Manitoba’s grain port is having a stellar shipping season… and we’re not talking about Churchill.
Port of Thunder Bay CEO Tim Heney has taken to calling Thunder Bay “Manitoba’s port” because this year most of the grain it handled came from here.
“Seventy-four per cent of the seaway’s grain exports are originated now in Manitoba versus 19 per cent coming from Saskatchewan,” Heney told the Fields on Wheels online conference Dec. 11.
“Again that’s one of the reasons we changed our name to Manitoba’s port.”
The port’s name hasn’t officially changed, Heney said in an interview later. It was a tongue-in-cheek way to make a point.
Grain shipments from Saskatchewan once accounted for most of the grain going through Thunder Bay, partly because it produces so much more grain than Manitoba.
Thunder Bay is having a banner year handling 10 million tonnes of cargo — nine million of its grain mostly from Manitoba, Heney told the meeting.
“This is going to be the best year since 1997,” he said. “And we’re also seeing the second most ocean vessels through the port in history at around 160 vessels.”
A lot of Thunder Bay’s grain is loaded on lakers, long, narrow ships made to fit through the locks of the St. Lawrence Seaway. The grain is unloaded in transfer elevators downriver where ocean-going ‘salties’ are loaded.
Heney said the end of the Canadian Wheat Board in 2012 has made Thunder Bay more attractive to grain exporters.
“Many of the costs were eliminated from the system, including the elimination of the grain commission inspection of lakers,” he said.
“In the port the saying was nothing changed in 100 years and everything changed in two years… and the changes continue today.”
Up until 1980 or so Thunder Bay, Canada’s first grain port, was the world’s largest. While it still has 1.35 million tonnes of grain storage capacity, and theoretically 19.5 million tonnes of throughput capacity, the Port of Vancouver has long been Canada’s top grain-exporting port.
The shift began in the early 1980s as grain exports to the Soviet Union and western Europe waned and increased to China and other parts of Asia more cheaply served from Vancouver and Prince Rupert.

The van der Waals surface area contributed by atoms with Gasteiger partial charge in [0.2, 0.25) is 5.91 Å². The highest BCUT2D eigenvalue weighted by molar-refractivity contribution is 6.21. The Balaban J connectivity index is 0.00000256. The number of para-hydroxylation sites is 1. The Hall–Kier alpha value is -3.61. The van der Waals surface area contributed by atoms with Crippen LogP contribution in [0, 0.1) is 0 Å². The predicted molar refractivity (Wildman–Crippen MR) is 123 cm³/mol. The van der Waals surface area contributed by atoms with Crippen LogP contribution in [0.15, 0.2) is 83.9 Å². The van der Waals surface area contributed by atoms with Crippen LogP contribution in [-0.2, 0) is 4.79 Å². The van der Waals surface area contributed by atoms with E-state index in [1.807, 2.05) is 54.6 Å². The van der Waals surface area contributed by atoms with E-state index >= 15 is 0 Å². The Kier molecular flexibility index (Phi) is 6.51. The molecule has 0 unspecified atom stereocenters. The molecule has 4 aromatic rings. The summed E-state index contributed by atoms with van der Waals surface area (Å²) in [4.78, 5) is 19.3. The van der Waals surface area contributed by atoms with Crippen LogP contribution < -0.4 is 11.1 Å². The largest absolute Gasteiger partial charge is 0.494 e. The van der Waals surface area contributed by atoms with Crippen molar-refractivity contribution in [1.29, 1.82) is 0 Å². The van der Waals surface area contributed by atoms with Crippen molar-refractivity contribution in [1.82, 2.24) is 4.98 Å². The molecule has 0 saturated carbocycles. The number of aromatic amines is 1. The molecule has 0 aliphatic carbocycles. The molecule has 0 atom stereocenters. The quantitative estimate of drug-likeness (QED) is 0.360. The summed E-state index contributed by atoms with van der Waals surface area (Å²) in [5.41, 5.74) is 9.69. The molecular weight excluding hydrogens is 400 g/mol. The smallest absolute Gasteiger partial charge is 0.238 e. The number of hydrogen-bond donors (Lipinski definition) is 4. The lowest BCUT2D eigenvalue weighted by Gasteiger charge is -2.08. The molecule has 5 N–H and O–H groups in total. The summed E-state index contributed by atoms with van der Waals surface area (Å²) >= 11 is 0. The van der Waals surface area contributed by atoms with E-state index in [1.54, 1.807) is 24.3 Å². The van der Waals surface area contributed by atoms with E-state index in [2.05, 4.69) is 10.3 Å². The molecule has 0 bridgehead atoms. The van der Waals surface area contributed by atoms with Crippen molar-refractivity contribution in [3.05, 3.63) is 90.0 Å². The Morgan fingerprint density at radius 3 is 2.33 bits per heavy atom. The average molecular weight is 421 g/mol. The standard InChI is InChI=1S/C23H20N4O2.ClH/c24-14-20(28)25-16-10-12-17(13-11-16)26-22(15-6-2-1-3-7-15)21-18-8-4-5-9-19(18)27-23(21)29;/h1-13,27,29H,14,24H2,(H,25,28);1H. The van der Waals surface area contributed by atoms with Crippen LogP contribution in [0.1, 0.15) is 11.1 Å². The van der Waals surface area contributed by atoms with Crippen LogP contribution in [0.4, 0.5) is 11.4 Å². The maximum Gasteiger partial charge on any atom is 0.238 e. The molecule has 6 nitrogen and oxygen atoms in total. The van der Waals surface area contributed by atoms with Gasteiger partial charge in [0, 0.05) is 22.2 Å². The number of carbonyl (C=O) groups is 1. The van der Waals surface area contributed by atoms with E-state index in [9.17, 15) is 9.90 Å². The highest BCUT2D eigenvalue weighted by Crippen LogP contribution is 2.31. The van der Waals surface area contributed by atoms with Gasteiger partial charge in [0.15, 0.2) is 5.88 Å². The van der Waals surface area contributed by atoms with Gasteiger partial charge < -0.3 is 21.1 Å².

Nevertheless, Heney is optimistic Thunder Bay’s grain business will continue to rebound.
It boasts some advantages, including faster car cycles and vessels don’t have to wait as long as in Vancouver to load and the harbour fees are lower.
“Grain consumption is based on urbanization,” he said in an interview. “China had that huge urbanization… but that’s coming to an end and the goals are to become more self-sufficient… so the biggest grain consumption going forward is the Middle East and north Africa and south Africa as well. In the case of the Middle East that’s where global warming really gets you — no more water for irrigation. Those are the two growth areas going forward. Like I said, you’ve got to be very patient in the seaway business, but it’s nice to see the long-term trend is on our side.”
Recently Thunder Bay received its first shipment of 20,900 tonnes of phosphate fertilizer from Morocco, Heney said. It was already expensive to move it through the United States and more so after it slapped on a $75-a-tonne tariff, he said.
“So people started looking for another way,” Heney said.
“I think there will be more. They didn’t take the conveyors away.”
Phosphate as a back haul might entice Manitoba farmers to haul their grain 450 miles to a Thunder Bay terminal, bypassing country elevators, Heney said.
Winnipeg is 450 miles from Thunder Bay, which is about a 10-hour trip for a truck, he added.